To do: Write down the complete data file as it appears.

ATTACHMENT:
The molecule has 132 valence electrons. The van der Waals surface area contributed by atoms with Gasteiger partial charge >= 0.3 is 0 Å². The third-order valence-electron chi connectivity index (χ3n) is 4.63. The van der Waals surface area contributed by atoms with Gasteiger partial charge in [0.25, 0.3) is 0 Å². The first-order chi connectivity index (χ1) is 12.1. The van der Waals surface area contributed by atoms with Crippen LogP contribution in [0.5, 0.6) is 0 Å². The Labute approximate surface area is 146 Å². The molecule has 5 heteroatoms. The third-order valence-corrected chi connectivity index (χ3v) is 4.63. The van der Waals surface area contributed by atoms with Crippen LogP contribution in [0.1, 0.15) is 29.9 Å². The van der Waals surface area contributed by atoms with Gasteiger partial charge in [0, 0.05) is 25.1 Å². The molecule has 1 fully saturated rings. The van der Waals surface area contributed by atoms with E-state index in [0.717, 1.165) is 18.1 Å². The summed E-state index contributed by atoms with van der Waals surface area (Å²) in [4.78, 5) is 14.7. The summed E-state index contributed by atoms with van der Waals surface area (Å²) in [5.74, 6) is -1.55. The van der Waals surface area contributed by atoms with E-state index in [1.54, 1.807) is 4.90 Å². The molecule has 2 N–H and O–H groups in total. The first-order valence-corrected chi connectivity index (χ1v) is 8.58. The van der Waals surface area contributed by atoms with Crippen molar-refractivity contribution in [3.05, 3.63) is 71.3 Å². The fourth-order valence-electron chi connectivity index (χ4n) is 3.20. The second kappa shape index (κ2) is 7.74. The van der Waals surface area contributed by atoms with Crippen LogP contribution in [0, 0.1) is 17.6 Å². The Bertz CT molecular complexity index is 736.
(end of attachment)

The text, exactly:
The molecule has 132 valence electrons. The van der Waals surface area contributed by atoms with Gasteiger partial charge >= 0.3 is 0 Å². The third-order valence-electron chi connectivity index (χ3n) is 4.63. The van der Waals surface area contributed by atoms with Gasteiger partial charge in [0.25, 0.3) is 0 Å². The first-order chi connectivity index (χ1) is 12.1. The van der Waals surface area contributed by atoms with Crippen LogP contribution in [0.5, 0.6) is 0 Å². The Labute approximate surface area is 146 Å². The molecule has 5 heteroatoms. The third-order valence-corrected chi connectivity index (χ3v) is 4.63. The van der Waals surface area contributed by atoms with Crippen LogP contribution in [0.1, 0.15) is 29.9 Å². The van der Waals surface area contributed by atoms with Gasteiger partial charge in [0, 0.05) is 25.1 Å². The molecule has 1 fully saturated rings. The van der Waals surface area contributed by atoms with E-state index in [0.717, 1.165) is 18.1 Å². The summed E-state index contributed by atoms with van der Waals surface area (Å²) in [4.78, 5) is 14.7. The summed E-state index contributed by atoms with van der Waals surface area (Å²) in [5.74, 6) is -1.55. The van der Waals surface area contributed by atoms with E-state index in [1.54, 1.807) is 4.90 Å². The molecule has 2 N–H and O–H groups in total. The first-order valence-corrected chi connectivity index (χ1v) is 8.58. The van der Waals surface area contributed by atoms with Crippen molar-refractivity contribution in [3.05, 3.63) is 71.3 Å². The fourth-order valence-electron chi connectivity index (χ4n) is 3.20. The second kappa shape index (κ2) is 7.74. The van der Waals surface area contributed by atoms with Crippen LogP contribution in [0, 0.1) is 17.6 Å². The Bertz CT molecular complexity index is 736.